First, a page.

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Felipe Paulino’s Fastball

And I’ve been putting out fire / With gasoline – David Bowie, Cat People

If Felipe Paulino qualified for the ERA title, his 95.1 MPH fastball velocity would rank second in all of baseball among starters. Felipe Paulino’s 95.1 MPH fastball might be what stands between him and future success.

Paulino has long been a head-scratcher. His career ERA (5.48) matches neither his career FIP (4.27) nor xFIP (4.03), and once you delve into the components, he doesn’t become any easier to understand. He’s struck out over eight batters per nine on the strength of an above-average swinging strike rate. He’s walked batters at a slightly-above average rate, but he’s also managed an average ground-ball rate. And then there’s the gas he pumps out of his right arm.

It might be the gas, and the arm, that is hurting his attempt to fight fires. While it’s easy to say that his .344 career BABIP can’t hold, and that his career 64.6% strand rate must get better, it can’t all be luck. Not 217 innings in. If we start with his platoon splits, some interesting trends emerge.

He’s been terrible against lefties. While he has strong numbers against same-handed batters (3.69 FIP, 3.68 xFIP), the 27-year-old righty has poor ones against lefties (5.13 FIP, 4.54 xFIP). His BABIP against lefty batters is .377 over his career. His control is bad — he walks more than five left-handed batters per nine, or twice as often as he walks right-handed batters — but the BABIP suggests that there’s something very hittable about his repertoire.

Platoon splits on pitches help us out further. Work by Max Marchi built on work by Dave Allen has pointed out that the platoon splits on fastballs are not created equally. The fastest fastballs, or heaters, have the highest platoon splits in the group. Sliders have always been known to have platoon splits. In two-strike counts this year, Paulino has used those two pitches over 90% of the time.

But Paulino’s fastball has suffered worse than the average heater. The lowest full-year BABIP he’s allowed on ground balls off his fastball is .379. That’s the lowest. The number across baseball is .251. Even if you go with the BABIP that lefties have hit off of righties on four-seam fastballs, you can’t push the league BABIP over .263. The sample size on this is small — only 50 lefties have put fastballs in play on the ground. Still. Why are batters hitting .460 on fastballs they put in play on the ground off of Paulino? What can he do about it?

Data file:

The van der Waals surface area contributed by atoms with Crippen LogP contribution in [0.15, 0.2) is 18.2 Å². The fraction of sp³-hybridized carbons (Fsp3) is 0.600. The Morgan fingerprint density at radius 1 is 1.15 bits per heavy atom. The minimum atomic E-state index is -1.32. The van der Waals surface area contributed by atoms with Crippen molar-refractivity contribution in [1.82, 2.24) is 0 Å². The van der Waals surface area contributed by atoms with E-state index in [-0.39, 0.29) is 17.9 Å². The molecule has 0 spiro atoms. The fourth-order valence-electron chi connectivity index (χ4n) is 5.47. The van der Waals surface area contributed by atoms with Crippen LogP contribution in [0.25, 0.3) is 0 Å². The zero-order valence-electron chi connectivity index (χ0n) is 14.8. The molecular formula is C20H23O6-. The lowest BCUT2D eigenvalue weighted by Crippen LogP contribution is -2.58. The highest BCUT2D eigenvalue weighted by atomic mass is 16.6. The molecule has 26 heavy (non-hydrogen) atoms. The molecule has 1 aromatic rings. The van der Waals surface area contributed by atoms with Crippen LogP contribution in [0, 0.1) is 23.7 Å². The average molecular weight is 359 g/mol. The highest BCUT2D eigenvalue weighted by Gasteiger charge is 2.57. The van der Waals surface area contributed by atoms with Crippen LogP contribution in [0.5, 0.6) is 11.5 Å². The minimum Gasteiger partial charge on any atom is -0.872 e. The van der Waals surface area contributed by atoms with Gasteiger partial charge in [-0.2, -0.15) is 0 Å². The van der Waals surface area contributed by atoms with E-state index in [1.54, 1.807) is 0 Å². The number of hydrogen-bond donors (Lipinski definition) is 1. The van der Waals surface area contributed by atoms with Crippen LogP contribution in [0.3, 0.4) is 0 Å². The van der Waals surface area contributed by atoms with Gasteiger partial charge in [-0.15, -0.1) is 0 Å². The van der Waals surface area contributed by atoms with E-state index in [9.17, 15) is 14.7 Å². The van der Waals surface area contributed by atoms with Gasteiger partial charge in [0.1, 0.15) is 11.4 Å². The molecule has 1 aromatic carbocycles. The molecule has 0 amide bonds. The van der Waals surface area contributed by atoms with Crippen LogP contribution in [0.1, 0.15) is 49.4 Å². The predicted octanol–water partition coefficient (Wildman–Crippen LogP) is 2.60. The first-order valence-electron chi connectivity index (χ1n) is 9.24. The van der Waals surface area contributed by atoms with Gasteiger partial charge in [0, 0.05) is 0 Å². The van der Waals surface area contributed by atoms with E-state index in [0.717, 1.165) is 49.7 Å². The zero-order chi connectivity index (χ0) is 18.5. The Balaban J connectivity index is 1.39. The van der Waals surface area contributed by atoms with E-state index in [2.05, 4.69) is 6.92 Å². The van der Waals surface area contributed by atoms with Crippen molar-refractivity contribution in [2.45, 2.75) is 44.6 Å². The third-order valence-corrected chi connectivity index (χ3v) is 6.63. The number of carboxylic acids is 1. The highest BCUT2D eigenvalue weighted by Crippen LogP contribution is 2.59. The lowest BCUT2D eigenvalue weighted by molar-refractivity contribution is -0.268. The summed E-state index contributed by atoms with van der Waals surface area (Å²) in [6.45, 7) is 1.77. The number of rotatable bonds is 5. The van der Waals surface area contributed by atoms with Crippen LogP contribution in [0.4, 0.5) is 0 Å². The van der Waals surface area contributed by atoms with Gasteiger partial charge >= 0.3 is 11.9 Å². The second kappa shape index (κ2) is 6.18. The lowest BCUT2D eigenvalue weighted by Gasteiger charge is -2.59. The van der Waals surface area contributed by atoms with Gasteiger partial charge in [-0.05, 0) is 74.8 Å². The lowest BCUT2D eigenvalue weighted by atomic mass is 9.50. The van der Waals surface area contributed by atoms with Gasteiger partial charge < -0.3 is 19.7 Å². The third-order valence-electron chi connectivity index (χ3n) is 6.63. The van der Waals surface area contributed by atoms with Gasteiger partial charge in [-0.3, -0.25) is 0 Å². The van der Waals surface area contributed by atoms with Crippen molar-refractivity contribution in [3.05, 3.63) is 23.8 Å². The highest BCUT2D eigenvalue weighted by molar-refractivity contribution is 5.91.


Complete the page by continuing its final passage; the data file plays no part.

David Goliebiewski pointed out that some of his success this year has come from using his curve and change more against lefties. But the fastball is the most-thrown pitch in the game, and Paulino won’t be able to completely drop it against lefties. The answer may lie in his heat maps. Let’s up the sample and check out where his fastball sits against lefties over the past two years, compared to where it sits against righties.

Yeah. It really looks like he needs to get that pitch down a little. Way too many down the heart of the plate, and in general his pitches to lefties are higher. There could be other explanations, but by the average movement values, his pitch isn’t extremely straight. The stuff seems to be there, and obviously the velocity is there. And his ability to keep the ball in the zone is not terrible. So it really could be something like his ability to put the ball exactly where he wants it in the zone that is lacking.

We aren’t pitching coaches or firefighters here, but we can say that throwing a 95 MPH fastball down the pipe is probably like fighting fire with gasoline. Not very effective. Felipe Paulino has plenty of promise, but much of his struggles to date can be blamed on location as much as it can be blamed on poor luck. Perhaps a little confidence will allow him to improve his command and place the ball better within the strike zone.

Thanks to Harry Pavlidis for some of the numbers in this story.